A Blue Jewish Wave
Jewish support for Democrats exceeded expectations in the midterms.
From the JDCA
Jewish voters overwhelmingly chose Democratic candidates in the 2018 midterm elections. Among Jewish voters, 82 percent of the two-party U.S. House vote went to Democrats and 18 percent went to Republicans. This 64-point margin of support for House Democrats is the largest among Jewish voters in a decade and one of the largest on record. This analysis of the Jewish vote was conducted by the Mellman Group on behalf of the Jewish Democratic Council of America (JDCA).
“Jewish support for Democratic candidates — already overwhelming in early October — seems to have grown stronger by the election and ended in a historic rebuke of Trump and Republicans,” according to the Mellman Group’s analysis. “Indeed, Jewish voters exhibited greater loyalty to the Democratic Party than any demographic group except African-Americans and equal to the support from LGBTQ voters.”
Jewish Democratic Council of America Executive Director Halie Soifer said, “This election reaffirms what we have known for a long time: Jewish Americans continue to have a home in the Democratic Party. Jewish values are Democratic values — socially-progressive and pro-Israel. Not only did Republicans lose ground with Jewish voters in this election, but the Jewish vote in key districts was decisive in helping Democrats win back control of Congress.”
Although the data can’t say with certainty what caused the Jewish jump in support for Democrats, one possibility is the shock and alarm caused by the Pittsburgh synagogue killings, according to the Mellman Group.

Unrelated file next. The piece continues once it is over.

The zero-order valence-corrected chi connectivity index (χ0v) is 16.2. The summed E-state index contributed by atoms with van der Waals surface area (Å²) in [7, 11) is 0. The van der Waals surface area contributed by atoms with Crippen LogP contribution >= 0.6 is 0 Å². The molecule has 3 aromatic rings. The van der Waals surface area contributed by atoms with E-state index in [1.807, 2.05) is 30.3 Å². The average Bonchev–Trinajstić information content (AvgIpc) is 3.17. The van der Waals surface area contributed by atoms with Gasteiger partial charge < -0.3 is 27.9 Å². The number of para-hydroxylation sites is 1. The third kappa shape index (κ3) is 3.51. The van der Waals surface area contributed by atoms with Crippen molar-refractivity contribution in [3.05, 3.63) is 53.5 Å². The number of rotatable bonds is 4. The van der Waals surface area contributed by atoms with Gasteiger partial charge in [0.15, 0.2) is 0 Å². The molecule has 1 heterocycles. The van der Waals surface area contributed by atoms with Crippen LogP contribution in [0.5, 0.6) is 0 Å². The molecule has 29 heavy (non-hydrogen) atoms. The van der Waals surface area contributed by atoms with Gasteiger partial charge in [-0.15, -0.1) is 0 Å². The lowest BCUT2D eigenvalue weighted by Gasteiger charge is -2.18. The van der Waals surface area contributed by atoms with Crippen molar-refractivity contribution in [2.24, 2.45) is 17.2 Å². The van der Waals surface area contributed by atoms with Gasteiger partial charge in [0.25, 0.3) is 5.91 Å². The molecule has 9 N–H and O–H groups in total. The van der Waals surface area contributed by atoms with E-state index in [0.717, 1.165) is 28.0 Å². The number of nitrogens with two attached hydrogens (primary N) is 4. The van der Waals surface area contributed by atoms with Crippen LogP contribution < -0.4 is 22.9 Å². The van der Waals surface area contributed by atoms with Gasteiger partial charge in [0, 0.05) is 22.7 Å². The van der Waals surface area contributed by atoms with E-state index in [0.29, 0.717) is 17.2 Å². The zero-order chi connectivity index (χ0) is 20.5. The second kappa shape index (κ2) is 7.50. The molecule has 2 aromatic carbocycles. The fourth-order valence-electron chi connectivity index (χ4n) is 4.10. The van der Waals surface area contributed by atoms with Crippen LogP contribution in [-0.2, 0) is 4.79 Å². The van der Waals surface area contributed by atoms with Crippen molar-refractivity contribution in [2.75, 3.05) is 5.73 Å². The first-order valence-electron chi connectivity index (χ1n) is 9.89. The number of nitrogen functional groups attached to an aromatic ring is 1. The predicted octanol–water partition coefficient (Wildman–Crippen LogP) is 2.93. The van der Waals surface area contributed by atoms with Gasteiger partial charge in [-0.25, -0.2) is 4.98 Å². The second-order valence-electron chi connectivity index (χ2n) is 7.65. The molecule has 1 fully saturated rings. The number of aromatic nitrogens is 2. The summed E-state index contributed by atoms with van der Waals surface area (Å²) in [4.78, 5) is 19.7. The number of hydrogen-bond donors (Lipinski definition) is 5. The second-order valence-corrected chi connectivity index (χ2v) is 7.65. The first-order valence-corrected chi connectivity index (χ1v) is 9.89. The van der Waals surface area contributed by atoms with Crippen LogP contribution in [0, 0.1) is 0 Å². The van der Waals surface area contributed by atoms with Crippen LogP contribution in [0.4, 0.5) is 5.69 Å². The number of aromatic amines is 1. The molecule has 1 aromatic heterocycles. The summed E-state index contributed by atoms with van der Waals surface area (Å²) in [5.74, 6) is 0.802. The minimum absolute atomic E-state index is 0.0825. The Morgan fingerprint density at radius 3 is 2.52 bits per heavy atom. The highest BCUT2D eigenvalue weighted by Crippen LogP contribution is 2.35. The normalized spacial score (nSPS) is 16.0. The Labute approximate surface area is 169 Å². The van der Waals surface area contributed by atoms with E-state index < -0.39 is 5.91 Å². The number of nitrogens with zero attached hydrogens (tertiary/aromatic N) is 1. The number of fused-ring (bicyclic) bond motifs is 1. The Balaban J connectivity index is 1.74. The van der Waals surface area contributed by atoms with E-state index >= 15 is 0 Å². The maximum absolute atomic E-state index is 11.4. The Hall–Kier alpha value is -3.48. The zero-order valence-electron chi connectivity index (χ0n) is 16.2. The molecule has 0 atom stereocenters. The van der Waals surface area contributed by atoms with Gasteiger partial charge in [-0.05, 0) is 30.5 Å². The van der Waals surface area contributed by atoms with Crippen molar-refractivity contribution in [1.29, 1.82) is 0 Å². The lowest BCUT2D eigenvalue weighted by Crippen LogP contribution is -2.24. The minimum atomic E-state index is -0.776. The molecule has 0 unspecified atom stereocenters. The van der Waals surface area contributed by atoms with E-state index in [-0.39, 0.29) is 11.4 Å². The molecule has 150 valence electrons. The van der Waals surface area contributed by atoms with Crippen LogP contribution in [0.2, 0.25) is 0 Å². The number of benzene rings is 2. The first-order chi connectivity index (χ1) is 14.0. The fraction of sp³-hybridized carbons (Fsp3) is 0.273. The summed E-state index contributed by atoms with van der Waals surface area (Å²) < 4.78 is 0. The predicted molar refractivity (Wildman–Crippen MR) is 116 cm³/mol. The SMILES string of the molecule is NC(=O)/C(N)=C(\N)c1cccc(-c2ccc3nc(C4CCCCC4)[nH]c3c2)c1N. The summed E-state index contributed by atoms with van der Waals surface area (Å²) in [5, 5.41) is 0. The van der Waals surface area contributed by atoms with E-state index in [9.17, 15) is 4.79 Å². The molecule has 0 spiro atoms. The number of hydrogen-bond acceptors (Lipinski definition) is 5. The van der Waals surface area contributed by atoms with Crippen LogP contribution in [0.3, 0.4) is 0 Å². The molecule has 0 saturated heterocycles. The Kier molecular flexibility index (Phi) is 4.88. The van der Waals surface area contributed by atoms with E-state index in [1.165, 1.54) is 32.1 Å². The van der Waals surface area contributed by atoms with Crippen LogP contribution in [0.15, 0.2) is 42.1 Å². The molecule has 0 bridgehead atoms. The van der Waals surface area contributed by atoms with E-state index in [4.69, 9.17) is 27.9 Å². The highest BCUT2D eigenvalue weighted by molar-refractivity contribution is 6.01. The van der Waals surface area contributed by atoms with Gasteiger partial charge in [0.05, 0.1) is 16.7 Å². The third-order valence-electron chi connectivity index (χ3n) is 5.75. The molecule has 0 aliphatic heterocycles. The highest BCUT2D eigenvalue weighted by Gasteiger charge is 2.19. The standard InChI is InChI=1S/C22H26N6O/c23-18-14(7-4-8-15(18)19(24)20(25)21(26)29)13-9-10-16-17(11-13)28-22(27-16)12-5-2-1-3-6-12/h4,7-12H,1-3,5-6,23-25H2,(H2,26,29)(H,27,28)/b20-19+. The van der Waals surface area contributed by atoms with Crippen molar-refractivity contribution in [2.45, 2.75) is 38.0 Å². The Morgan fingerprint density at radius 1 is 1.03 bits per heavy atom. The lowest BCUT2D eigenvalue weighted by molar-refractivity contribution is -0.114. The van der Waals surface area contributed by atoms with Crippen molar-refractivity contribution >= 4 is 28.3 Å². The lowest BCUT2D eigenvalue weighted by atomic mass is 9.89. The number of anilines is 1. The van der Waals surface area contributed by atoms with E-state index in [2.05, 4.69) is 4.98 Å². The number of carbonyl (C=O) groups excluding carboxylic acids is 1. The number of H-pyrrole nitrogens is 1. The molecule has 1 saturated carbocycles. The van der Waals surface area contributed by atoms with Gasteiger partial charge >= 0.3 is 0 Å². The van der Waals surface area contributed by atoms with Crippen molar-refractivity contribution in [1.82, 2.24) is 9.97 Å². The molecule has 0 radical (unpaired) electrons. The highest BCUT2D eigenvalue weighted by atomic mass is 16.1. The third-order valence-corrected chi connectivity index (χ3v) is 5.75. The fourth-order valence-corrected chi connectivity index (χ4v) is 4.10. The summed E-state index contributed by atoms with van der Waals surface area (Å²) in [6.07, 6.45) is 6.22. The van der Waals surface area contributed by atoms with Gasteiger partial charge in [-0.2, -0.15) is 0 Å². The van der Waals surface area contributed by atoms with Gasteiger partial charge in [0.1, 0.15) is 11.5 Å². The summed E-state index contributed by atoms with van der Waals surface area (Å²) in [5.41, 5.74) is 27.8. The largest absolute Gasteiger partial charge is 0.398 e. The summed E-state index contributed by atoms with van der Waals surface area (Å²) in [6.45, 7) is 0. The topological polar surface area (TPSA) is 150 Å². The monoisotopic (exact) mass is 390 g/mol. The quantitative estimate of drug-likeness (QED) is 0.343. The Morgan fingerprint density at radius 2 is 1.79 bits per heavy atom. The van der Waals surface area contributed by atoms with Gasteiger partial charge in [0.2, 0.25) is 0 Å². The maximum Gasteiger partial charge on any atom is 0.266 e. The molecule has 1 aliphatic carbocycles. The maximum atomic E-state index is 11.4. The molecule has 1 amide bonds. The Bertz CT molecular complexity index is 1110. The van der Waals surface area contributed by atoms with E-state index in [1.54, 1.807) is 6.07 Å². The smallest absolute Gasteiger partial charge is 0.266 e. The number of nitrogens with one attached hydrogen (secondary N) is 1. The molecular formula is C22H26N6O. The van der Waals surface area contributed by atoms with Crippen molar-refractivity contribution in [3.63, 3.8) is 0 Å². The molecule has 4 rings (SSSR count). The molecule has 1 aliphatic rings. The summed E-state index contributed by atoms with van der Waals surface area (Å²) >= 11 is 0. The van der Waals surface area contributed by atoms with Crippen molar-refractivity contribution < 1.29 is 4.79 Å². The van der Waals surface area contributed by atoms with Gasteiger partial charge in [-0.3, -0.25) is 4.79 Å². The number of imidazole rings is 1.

An election day survey for J Street by GBA Strategies found 72 percent of Jewish voters said that “Donald Trump’s comments and policies” were at least somewhat “responsible for the recent shooting that took place at the synagogue in Pittsburgh.”
Eighty-six percent Jews who identify as Democrats ascribed some responsibility for the massacre to Trump, but so did a 56 percent majority of Jewish independents and 35 percent of Jewish Republicans.
“This support did not just come from Jewish Democrats, but also from Jewish Republicans and Independents,” Soifer said. “President Trump’s incendiary rhetoric and policies had significant consequences on Republicans in the midterm elections and cost them support in the Jewish community.
“JDCA looks forward to engaging with the 116th Congress to promote a culture of tolerance and an agenda aligned with our values,” she said.
Facts about the 2018 Jewish Vote:
- Three weeks before Election Day, 74 percent of Jewish voters said they would support Democratic congressional candidates according to polling commissioned by the non-partisan Jewish Electorate Institute and conducted by the Mellman Group before the November elections
- The margin of support among Jewish voters for Democrats grew in the final weeks of the election and overlaps with the horrific massacre at the Tree of Life Synagogue. According to an election-night survey commissioned by J Street and conducted by GBA Strategies, 72 percent of Jewish voters believed President Trump’s “comments and policies” are “very or at least somewhat” responsible for the shooting in Pittsburgh.
- Since the October poll indicated 68 percent of Jewish voters identify as Democrats, roughly 1 in 6 of the 82 percent who voted for Democratic candidates were Independents or Republicans.
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